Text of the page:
A New Study–This can be
● An issue on which we have no pertinent position so cannot take action.
● An issue on which we have a position but which is out of date or incomplete due to changes in the law, technology, etc.

A study is done by a local League committee to produce information for local League members to use to arrive at a consensus position.   (The League has information available on how to do a study.)

An Update–This can be on an issue on which we have a position that appears to still be useful, but it’s been so long since the position was adopted that League members need a refresher on the information and possibly a look at whether the position is still adequate.

An update requires a small committee to gather the new information or to find an outside expert willing to speak at a League Unit or other meeting.

Positions: Synopses of current local, state, and national positions are on the website of each level of the League.  

When suggesting a new study or update, a person should include

● The title (topic) of the proposed study

● The scope of the proposed study: Which aspects of the topic do you want to study?

● The focus of the study (if possible): How do you see the study unfolding, including the length of the study (one or two years)?

For an example of title, scope, and focus see the LWVUS Update on the Education Study at the end of this article.

Recommended Program–Based on the amount of interest shown for each topic at the Program Planning meeting, the local Program Co-VPs will suggest a Recommended Program for the LWVMPC Board to consider and approve. The Recommended Program will be listed in the Annual Meeting Workbook. Non-recommended Topics will also be listed in the workbook. The workbook will be sent to local League members two weeks before Annual Meeting.

At Annual Meeting the Recommended Program topics will be discussed and voted on. Non-recommended topics may be brought up for consideration, too. However, only topics suggested at Program Planning (listed in the Annual Meeting Workbook) may be considered at Annual Meeting.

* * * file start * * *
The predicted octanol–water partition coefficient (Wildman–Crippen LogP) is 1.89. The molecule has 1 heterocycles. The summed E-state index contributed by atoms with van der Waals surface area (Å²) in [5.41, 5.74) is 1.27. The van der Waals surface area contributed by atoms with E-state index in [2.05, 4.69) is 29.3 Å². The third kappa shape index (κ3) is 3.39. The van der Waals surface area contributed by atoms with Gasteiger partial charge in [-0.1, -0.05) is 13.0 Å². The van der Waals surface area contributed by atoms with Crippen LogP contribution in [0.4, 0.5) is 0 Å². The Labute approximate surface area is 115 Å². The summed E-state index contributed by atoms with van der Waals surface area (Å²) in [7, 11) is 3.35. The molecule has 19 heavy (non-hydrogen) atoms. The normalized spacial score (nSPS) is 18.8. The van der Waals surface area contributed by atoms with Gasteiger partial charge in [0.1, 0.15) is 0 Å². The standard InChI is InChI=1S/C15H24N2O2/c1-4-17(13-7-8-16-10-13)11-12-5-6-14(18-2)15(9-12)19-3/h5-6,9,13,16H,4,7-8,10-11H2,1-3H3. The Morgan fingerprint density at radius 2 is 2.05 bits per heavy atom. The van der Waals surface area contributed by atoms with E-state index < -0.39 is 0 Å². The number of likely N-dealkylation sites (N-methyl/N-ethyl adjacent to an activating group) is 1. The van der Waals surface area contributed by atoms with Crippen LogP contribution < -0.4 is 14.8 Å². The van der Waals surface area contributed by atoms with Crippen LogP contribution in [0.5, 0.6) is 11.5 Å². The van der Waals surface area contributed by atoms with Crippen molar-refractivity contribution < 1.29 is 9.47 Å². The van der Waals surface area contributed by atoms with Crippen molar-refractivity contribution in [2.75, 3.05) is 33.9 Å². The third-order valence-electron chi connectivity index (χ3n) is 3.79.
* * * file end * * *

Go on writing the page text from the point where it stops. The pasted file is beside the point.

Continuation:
So it’s important that all League members who care what the next year’s local program will be plan to attend the Program Planning meeting in January. Even if you don’t have a suggestion for a study or update, your input regarding the topics other members suggest is important.

What makes a good local study or update?

Studies and updates should have broad interest. The members who suggest and support each study or update should volunteer to work on it. During the year make an effort to notice issues on which you would like the League to advocate in Marion and Polk Counties

Check your membership directory to see if there is a pertinent position at one of the three levels of the League. (We can use state and national positions at the local level.) If it appears that we don’t already have a pertinent position, check the full statement of position on the appropriate LWV website to be sure.

If a study or update is needed, write a title, scope, and (if possible) focus of the study and bring your proposal to Program Planning ready to advocate for it at that meeting. Interest groups are especially encouraged to suggest topics for study or update

The following is a national League study and an example of Title, Scope and Focus:

LWVUS Update on the Education Study: The Role of the Federal Government in Public Education

Scope of the study: The study on the federal role in pre-K through grade 12 public education is to be limited to issues of equity, funding and standards/assessment.

Focus of the study: The national study committee will begin with an overview of the history of the federal role and where it is today. They will then focus on the components of the Elementary and Secondary Education Act which speak to the equity issues. Finally, the committee will address the Common Core Standards and the subsequent assessment issues.